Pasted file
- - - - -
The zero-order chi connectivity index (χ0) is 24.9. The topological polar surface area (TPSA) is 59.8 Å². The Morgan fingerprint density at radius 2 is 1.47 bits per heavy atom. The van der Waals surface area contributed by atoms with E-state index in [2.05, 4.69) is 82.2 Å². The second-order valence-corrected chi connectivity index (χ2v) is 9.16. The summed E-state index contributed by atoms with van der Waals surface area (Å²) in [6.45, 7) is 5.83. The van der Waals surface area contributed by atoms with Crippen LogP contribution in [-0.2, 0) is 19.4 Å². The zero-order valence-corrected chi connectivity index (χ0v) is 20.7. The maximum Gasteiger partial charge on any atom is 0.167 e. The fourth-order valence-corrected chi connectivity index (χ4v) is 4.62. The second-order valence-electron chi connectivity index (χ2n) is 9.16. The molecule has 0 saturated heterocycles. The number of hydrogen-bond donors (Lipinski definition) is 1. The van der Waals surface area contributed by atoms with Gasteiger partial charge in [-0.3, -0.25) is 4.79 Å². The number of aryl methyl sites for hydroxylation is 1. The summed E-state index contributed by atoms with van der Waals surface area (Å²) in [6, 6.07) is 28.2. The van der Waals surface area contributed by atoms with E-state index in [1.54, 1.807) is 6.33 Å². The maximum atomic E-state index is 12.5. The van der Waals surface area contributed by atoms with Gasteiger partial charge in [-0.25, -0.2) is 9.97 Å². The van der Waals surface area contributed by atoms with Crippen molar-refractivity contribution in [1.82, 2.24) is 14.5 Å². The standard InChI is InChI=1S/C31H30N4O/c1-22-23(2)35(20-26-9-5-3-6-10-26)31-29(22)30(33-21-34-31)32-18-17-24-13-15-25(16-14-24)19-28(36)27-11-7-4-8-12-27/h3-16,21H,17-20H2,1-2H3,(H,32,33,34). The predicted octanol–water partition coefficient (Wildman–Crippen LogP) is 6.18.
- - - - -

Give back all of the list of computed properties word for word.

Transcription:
The zero-order chi connectivity index (χ0) is 24.9. The topological polar surface area (TPSA) is 59.8 Å². The Morgan fingerprint density at radius 2 is 1.47 bits per heavy atom. The van der Waals surface area contributed by atoms with E-state index in [2.05, 4.69) is 82.2 Å². The second-order valence-corrected chi connectivity index (χ2v) is 9.16. The summed E-state index contributed by atoms with van der Waals surface area (Å²) in [6.45, 7) is 5.83. The van der Waals surface area contributed by atoms with Crippen LogP contribution in [-0.2, 0) is 19.4 Å². The zero-order valence-corrected chi connectivity index (χ0v) is 20.7. The maximum Gasteiger partial charge on any atom is 0.167 e. The fourth-order valence-corrected chi connectivity index (χ4v) is 4.62. The second-order valence-electron chi connectivity index (χ2n) is 9.16. The molecule has 0 saturated heterocycles. The number of hydrogen-bond donors (Lipinski definition) is 1. The van der Waals surface area contributed by atoms with Gasteiger partial charge in [-0.3, -0.25) is 4.79 Å². The number of aryl methyl sites for hydroxylation is 1. The summed E-state index contributed by atoms with van der Waals surface area (Å²) in [6, 6.07) is 28.2. The van der Waals surface area contributed by atoms with E-state index in [1.54, 1.807) is 6.33 Å². The maximum atomic E-state index is 12.5. The van der Waals surface area contributed by atoms with Gasteiger partial charge in [-0.25, -0.2) is 9.97 Å². The van der Waals surface area contributed by atoms with Crippen molar-refractivity contribution in [1.82, 2.24) is 14.5 Å². The standard InChI is InChI=1S/C31H30N4O/c1-22-23(2)35(20-26-9-5-3-6-10-26)31-29(22)30(33-21-34-31)32-18-17-24-13-15-25(16-14-24)19-28(36)27-11-7-4-8-12-27/h3-16,21H,17-20H2,1-2H3,(H,32,33,34). The predicted octanol–water partition coefficient (Wildman–Crippen LogP) is 6.18.